Louis Van Gaal has the hagard look of the former champion boxer who has taken one fight too many, and been laid out on his back. His rugged face crumples into a scowl as he struggles to keep his cool in the face of media speculation that Jose Mourinho will take his place in the Old Trafford dugout next season.

Despite denials by Van Gaal, it DOES seem that Manchester United are lining up Mourinho for 2016/17. According to reports, a new deal for the ex-Chelsea manager has already been agreed. The 'Special One' will receive a three year package worth $21.7 million (£15 million) per season.

The Salford club did lead the table at one point in the 2015/16 race, but performances on the pitch have been mixed at best, and a recent draw with Chelsea has put paid to investor confidence.

The share price of the club quickly sank below its float of $14 (£9.67) causing many frowns among the Old Trafford faithful and executive. At its lowest in three years , Manchester United's share ask dropped from $14.50(£10.05) to $13.86 (£9.61) on Monday February 8. It represented a fall of 20 per cent from the start of the year, as the market cap of the club fell to $3.03 billion (£2.1 billion) from a November 2015 high of over $4.34 billion (£3 billion).

At the heart of this slide is the dawning realisation that the team look increasingly unlikely to qualify for the money spinning European Champions League.

The club stand to lose around £40 million should they fail to secure a top four berth and qualification. As it stands, United are a full six points behind rivals Manchester City, with that top four place looking increasingly unlikely as the number of games left to play run out.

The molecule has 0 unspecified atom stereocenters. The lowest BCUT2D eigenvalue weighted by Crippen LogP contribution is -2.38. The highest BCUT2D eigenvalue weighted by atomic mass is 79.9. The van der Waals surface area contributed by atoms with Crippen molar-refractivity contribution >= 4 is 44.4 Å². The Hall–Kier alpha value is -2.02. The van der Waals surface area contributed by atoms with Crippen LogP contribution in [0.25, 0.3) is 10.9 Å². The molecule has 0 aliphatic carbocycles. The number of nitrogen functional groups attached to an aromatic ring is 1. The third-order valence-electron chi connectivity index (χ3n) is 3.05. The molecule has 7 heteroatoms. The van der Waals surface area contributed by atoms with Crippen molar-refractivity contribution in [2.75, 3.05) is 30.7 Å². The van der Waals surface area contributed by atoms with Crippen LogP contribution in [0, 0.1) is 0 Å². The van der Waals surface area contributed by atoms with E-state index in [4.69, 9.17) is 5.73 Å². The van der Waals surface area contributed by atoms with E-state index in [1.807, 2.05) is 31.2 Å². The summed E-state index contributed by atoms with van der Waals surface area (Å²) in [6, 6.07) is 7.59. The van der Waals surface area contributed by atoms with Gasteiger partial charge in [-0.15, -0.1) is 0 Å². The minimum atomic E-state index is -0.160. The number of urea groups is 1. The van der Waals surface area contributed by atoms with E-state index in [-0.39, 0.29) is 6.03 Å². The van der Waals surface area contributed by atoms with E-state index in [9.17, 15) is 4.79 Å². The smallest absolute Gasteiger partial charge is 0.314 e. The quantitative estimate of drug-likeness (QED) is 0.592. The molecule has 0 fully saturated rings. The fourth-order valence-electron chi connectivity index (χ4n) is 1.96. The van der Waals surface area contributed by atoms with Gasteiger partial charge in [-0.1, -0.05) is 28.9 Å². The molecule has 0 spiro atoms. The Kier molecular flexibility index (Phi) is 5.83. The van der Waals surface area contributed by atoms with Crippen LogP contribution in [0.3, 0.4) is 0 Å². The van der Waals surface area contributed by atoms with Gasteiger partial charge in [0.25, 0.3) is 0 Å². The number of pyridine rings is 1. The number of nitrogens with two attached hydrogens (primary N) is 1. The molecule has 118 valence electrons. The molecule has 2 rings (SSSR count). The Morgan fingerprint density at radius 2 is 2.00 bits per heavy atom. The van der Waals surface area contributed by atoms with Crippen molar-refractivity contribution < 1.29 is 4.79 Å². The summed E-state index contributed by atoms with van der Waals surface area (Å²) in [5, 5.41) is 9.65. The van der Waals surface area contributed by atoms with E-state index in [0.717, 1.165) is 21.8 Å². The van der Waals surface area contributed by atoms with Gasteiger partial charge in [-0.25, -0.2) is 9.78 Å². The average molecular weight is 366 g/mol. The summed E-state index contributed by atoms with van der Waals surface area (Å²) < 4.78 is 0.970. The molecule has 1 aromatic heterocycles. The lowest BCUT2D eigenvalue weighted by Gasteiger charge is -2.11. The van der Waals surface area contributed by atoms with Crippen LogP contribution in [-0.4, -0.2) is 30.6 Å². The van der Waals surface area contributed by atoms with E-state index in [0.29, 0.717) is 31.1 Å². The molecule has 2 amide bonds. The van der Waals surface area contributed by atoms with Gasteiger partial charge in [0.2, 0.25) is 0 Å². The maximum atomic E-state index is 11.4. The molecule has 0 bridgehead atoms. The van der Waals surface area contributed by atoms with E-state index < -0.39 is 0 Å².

Manchester United, of course, are a huge global brand and secured a lucrative $1089 million (£750 million) 10 year deal with Adidas in July 2014.

A world record for kit sponsorship. But that piece of business is only one strand of an overall business strategy which includes the demand for regular European Champions League qualification, failure to securethis would be a major blow to club and sponsor.

Van Gaal, of course, has been around long enough to know that an inability to win enough matches and realise goals (sporting and business) will mean certain dismissal.

Such is the nature of the modern, top echelon Football Club.

Brought in to steady the club after the lacklustre reign of David Moyes, Van Gaal, in turn, is looking unlikely to claim the third place in the league he was brought in to achieve.

He was also given the task of guiding the club out of the group stages of the Champions League, failure to qualify will render this aim obsolete from the start.

Failure is not a word many associate with Van Gaal. His rival and likely successor, Jose Mourinho, has just experienced thatas he wasdismissed by Chelsea after a shambolic start to the 2015/16 season. Can't football be ironic sometimes?